When Martin Scorsese isn’t making films, he’s busy preserving them, from helping fund the restoration of classics to collecting the ephemera of his youth, especially posters. A selection of his movie poster collection, representing the height of film advertising from the 1930’s to the 1960s, currently hangs at MoMA through October 25, 2015.
The power that a poster held in the imagination decades ago should not be understated. For many it was the only knowledge they had about the film they were about to see, and many artists, hired in house by the studios, hyped up the sexiest parts of the films. It sold tickets.
The MoMA exhibit is centered on the billboard sized poster for Powell and Pressburger’s Tales of Hoffmann (1951), a stunning work when seen large. (For an understanding about the impressive size of most posters, check out this graphic.)
It’s only because of collectors like Scorsese and Ira. M. Resnick (for whose book Scorsese wrote an introduction) that the artists behind these posters have been named and recognized.
Although the MoMA web page promoting the exhibition is surprisingly stingy when it comes to naming all the artists in the show, some internet sleuthing brings up some names. The illustrator behind the Hoffmann poster, Marc Stone, was also a painter of World War II propaganda posters in the UK.
The minimal, Risko-esque rendering of Veronica Lake for Sullivan’s Travels (1941) is credited to Maurice Kallis, though an anonymous comment on the movie poster blog Citizen K. credits it to Fritz Siebel, the commenter’s father. Siebel, who immigrated to the U.S. from Vienna, wound up illustrating A Fly Went By for Dr. Seuss’ children’s book imprint and creating the famous Yul Brynner-lookalike and cleaning product mascot Mr. Clean.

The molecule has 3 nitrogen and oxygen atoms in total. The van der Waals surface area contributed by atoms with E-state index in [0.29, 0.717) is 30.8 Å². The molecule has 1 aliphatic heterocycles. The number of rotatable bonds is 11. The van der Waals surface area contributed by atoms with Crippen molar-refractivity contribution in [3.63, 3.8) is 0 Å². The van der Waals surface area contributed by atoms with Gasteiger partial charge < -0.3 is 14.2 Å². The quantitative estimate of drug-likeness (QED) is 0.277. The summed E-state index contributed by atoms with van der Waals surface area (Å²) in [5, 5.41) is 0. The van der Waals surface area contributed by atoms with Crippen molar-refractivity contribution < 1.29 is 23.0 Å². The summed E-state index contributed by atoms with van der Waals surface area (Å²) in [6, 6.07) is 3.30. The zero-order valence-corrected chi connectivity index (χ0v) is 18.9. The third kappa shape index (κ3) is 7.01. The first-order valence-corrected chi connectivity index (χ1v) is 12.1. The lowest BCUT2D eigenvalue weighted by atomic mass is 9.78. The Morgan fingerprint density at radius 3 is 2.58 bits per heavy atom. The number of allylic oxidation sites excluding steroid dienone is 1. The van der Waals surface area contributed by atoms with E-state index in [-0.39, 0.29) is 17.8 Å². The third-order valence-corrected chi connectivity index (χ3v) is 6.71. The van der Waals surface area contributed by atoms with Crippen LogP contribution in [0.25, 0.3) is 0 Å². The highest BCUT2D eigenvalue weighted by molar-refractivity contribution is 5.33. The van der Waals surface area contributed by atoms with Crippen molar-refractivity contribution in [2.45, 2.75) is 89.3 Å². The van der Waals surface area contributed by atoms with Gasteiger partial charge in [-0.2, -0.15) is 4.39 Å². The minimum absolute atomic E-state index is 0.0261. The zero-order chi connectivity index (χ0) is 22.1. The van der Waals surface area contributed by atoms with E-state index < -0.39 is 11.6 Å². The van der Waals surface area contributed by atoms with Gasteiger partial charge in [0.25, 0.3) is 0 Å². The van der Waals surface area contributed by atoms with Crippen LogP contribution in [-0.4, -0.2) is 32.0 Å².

René Péron, who created the beautiful Expressionistic design for Erich von Stroheim’s The Lost Squadron (1932) started his career with posters for silent classics like Abel Gance’s Napoleon and Carl Theodor Dreyer’s The Passion of Joan of Arc (1928). But he’s probably best known for the iconic caricature of Jacques Tati gracing the poster for Mr. Hulot’s Holiday.
Both the poster for Powell and Pressburger’s Black Narcissus and Kazan’s On the Waterfront are by one of the Italian kings of movie posters, Anselmo Ballester. His style is lurid and pulpy, and if there is one dame in distress in a movie, he would make her the selling point of the poster. He was also known for his love of Rita Hayworth, for whom he would produce his best work. (Just look at this poster for Salome, which is way more interesting than the picture it represents.)
Lastly, Scorsese has added one of his own film’s posters: Peter Strausfeld’s stunning woodblock poster for Mean Streets. The British artist had a very particular style (text on one side, graphic on the other), and was hired by the Academy Cinema in London as their designer. (Now, *that’s* a job.)
The fact that we can watch trailers on our televisions and now iPhones has long diminished the power of the poster. However, there are still signs of life in the industry, and the amount of artists creating beautiful limited edition prints of posters for their favorite films increases every year.
Ted Mills is a freelance writer on the arts who currently hosts the FunkZone Podcast. You can also follow him on Twitter at @tedmills, read his other arts writing at tedmills.com and/or watch his films here.